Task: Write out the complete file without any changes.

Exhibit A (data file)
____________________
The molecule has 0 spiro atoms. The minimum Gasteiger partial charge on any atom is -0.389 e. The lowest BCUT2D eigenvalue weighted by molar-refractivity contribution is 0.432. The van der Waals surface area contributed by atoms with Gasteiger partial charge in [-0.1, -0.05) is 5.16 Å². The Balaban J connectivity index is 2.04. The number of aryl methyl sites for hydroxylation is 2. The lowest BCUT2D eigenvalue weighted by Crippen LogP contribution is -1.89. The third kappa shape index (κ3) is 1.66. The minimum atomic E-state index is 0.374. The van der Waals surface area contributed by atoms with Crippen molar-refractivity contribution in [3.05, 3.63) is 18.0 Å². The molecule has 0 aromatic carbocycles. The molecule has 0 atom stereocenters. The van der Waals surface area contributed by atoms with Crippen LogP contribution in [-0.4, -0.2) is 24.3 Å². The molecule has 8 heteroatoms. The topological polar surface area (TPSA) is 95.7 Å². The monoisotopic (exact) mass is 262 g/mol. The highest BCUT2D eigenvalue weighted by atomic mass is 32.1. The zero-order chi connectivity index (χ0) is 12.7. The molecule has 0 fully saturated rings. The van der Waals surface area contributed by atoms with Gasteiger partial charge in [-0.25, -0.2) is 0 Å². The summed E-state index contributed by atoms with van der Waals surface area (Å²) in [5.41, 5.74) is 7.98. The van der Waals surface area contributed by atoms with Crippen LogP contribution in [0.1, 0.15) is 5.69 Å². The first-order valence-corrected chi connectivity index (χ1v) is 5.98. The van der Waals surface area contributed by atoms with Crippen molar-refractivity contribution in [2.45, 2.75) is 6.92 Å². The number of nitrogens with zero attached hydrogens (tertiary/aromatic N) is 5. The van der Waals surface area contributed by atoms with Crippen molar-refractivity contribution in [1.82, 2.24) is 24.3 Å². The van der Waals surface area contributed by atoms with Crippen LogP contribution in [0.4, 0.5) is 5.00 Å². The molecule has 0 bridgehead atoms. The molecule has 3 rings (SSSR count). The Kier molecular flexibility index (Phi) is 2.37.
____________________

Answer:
The molecule has 0 spiro atoms. The minimum Gasteiger partial charge on any atom is -0.389 e. The lowest BCUT2D eigenvalue weighted by molar-refractivity contribution is 0.432. The van der Waals surface area contributed by atoms with Gasteiger partial charge in [-0.1, -0.05) is 5.16 Å². The Balaban J connectivity index is 2.04. The number of aryl methyl sites for hydroxylation is 2. The lowest BCUT2D eigenvalue weighted by Crippen LogP contribution is -1.89. The third kappa shape index (κ3) is 1.66. The minimum atomic E-state index is 0.374. The van der Waals surface area contributed by atoms with Crippen molar-refractivity contribution in [3.05, 3.63) is 18.0 Å². The molecule has 0 aromatic carbocycles. The molecule has 0 atom stereocenters. The van der Waals surface area contributed by atoms with Crippen LogP contribution in [-0.4, -0.2) is 24.3 Å². The molecule has 8 heteroatoms. The topological polar surface area (TPSA) is 95.7 Å². The monoisotopic (exact) mass is 262 g/mol. The highest BCUT2D eigenvalue weighted by atomic mass is 32.1. The zero-order chi connectivity index (χ0) is 12.7. The molecule has 0 fully saturated rings. The van der Waals surface area contributed by atoms with Gasteiger partial charge in [-0.25, -0.2) is 0 Å². The summed E-state index contributed by atoms with van der Waals surface area (Å²) in [5.41, 5.74) is 7.98. The van der Waals surface area contributed by atoms with Crippen LogP contribution in [0.1, 0.15) is 5.69 Å². The first-order valence-corrected chi connectivity index (χ1v) is 5.98. The van der Waals surface area contributed by atoms with Crippen molar-refractivity contribution in [2.45, 2.75) is 6.92 Å². The number of nitrogens with zero attached hydrogens (tertiary/aromatic N) is 5. The van der Waals surface area contributed by atoms with Crippen molar-refractivity contribution in [1.82, 2.24) is 24.3 Å². The van der Waals surface area contributed by atoms with Crippen LogP contribution in [0.4, 0.5) is 5.00 Å². The molecule has 0 bridgehead atoms. The molecule has 3 rings (SSSR count). The Kier molecular flexibility index (Phi) is 2.37.